For a long while, the only books I wanted to read were the ones I knew I would love. I’d inspect the summaries on Goodreads with a close eye, taking the rating and the top review into account, and only when I was sure that I’d like the book, would I go out and grab a copy. That meant that I was reading a lot of the same kinds of books. That was okay, I guess, because I loved contemporaries and I loved dystopians. But it was only when I stopped being so certain of what books I would pick up did I discover that I loved reading so many other genres. Fantasy. Magical realism. And recently, I’ve discovered a new favourite genre of mine. I call it existential contemporary, which can also expand to slight variances in genre. A long name to describe the books that I’m loving reading at the moment.
Now, the way I choose which books I decide to read it vastly different from when I started blogging a few years ago. Most of the books I read are ones that I’ve seen on Twitter, mostly from people recommending it. Sometimes I get recommendations straight from my friends. But instead of meticulously combing through reviews to try and work out whether it would be worth my time, I ask for opinions. I ask people if they liked it, and if so, nine times out of ten I’ll add it to my basket without any thought. It’s rare that I know what a book is going to be about before I start reading it now, and I love that. I love going into a book completely blind because it allows me to be thrust straight into the world without forming any prior thoughts about what to expect. I love the surprise, and everything that comes with it.
And now that I’ve discovered a new favourite genre of mine, the existential contemporary, I’ve been asking people what books I could read that would fit into that category. To give you an idea of what other books I consider to slot into it, and that I’ve loved, here are a few: We Are The Ants, More Happy Than Not, and most recently, Still Life with Tornado. Each of these books share the same element — they all question the meaning of life and our purpose on Earth. They all have that existential element that makes you think about your life and what society has become. As I love learning about the philosophy behind the existential and nihilistic movements, I find books such as these fascinating. But I never would have found them without learning to not be so picky with what I read and trusting recommendations.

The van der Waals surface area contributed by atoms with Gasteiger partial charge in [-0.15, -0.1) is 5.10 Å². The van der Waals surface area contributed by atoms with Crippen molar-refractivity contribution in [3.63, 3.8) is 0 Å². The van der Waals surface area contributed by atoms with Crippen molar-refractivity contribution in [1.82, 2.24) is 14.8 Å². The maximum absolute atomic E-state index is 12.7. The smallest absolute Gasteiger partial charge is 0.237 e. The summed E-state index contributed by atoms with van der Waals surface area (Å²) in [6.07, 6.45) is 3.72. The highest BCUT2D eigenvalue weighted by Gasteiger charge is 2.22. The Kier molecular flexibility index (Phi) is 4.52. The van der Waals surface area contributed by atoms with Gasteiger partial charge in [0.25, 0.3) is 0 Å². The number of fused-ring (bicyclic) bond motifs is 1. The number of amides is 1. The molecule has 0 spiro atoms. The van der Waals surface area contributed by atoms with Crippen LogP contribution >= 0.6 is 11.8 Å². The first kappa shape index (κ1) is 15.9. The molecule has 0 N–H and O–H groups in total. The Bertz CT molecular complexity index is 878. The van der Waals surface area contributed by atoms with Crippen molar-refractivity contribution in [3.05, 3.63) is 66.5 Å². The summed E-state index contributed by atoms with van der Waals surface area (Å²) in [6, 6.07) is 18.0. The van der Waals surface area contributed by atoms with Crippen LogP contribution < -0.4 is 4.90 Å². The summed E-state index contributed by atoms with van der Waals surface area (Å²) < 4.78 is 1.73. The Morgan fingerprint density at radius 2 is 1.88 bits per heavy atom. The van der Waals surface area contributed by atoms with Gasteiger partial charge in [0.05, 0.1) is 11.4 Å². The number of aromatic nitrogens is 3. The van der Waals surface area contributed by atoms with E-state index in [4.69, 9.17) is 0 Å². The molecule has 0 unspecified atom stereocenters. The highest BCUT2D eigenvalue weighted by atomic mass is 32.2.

Actually Sarah is several human beings. At once. And only one of them is sixteen. Her parents insist she’s a gifted artist with a bright future, but now she can’t draw a thing, not even her own hand. Meanwhile, there’s a ten-year-old Sarah with a filthy mouth, a bad sunburn, and a clear memory of the family vacation in Mexico that ruined everything. She’s a ray of sunshine compared to twenty-three-year-old Sarah, who has snazzy highlights and a bad attitude. And then there’s forty-year-old Sarah (makes good queso dip, doesn’t wear a bra, really wants sixteen-year-old Sarah to tell the truth about her art teacher). They’re all wandering Philadelphia—along with a homeless artist allegedly named Earl—and they’re all worried about Sarah’s future.
But Sarah’s future isn’t the problem. The present is where she might be having an existential crisis. Or maybe all those other Sarahs are trying to wake her up before she’s lost forever in the tornado of violence and denial that is her parents’ marriage.
One of the key threads in Still Life with Tornado is the idea that nothing we do is original. That everything we do has already been done, and we never have any original thoughts or ideas. With something like seven billion people on the planet, it’s unlikely that even we, ourselves, are completely original. Different versions of us must exist all over the globe and through time. And that’s the idea that the author toyed with. By meticulously weaving in magical realism elements into the narrative and presenting the character at different times through different beings all coexisting, the themes of existentialism that linger at the core of this narrative are brought to the surface.
In a way, the author has done exactly what she has written about. She wrote that nothing we do is original, so she wrote about unoriginal occurrences in young adult fiction — abuse and strained family relationships and not knowing what you want to do with your life (all very typical themes) — and put a completely new spin on them. In an existential universe, the author offers us a glimpse of hope — that even though what we do might not be original, and we might not be the first, that doesn’t mean that our thoughts an ideas are any less valid because the way we look at them are unique to us. And I do think A.S. King’s writing is phenomenally unique. I feel as though I picked up this book at exactly the right time in my reading career, and I’m really looking forward to reading more of her work. She’d definitely not a writer to be overlooked.
Still Life with Tornado is a slow-burning but fascinating book that follows not only the protagonist in her search for the meaning of life when nothing is original, but also uncovers the dark and haunting truth about one family’s past. With elements of magical realism, this novel is one that will have you glued to the pages. The writing is as lyrical as it is poignant, and I couldn’t recommend this one enough for people wanting to delve into the sub-genre I call existential contemporary.
Do you always read blurbs? How do you get your recommendations? Do you use Goodreads? What’s your favourite genre? I’d love to hear all about how you decide to pick up books!
Thanks to Text Publishing Australia for providing me with a copy of this book in exchange for an honest review!
Original, unedited book stack used in header sourced from Geek Chic.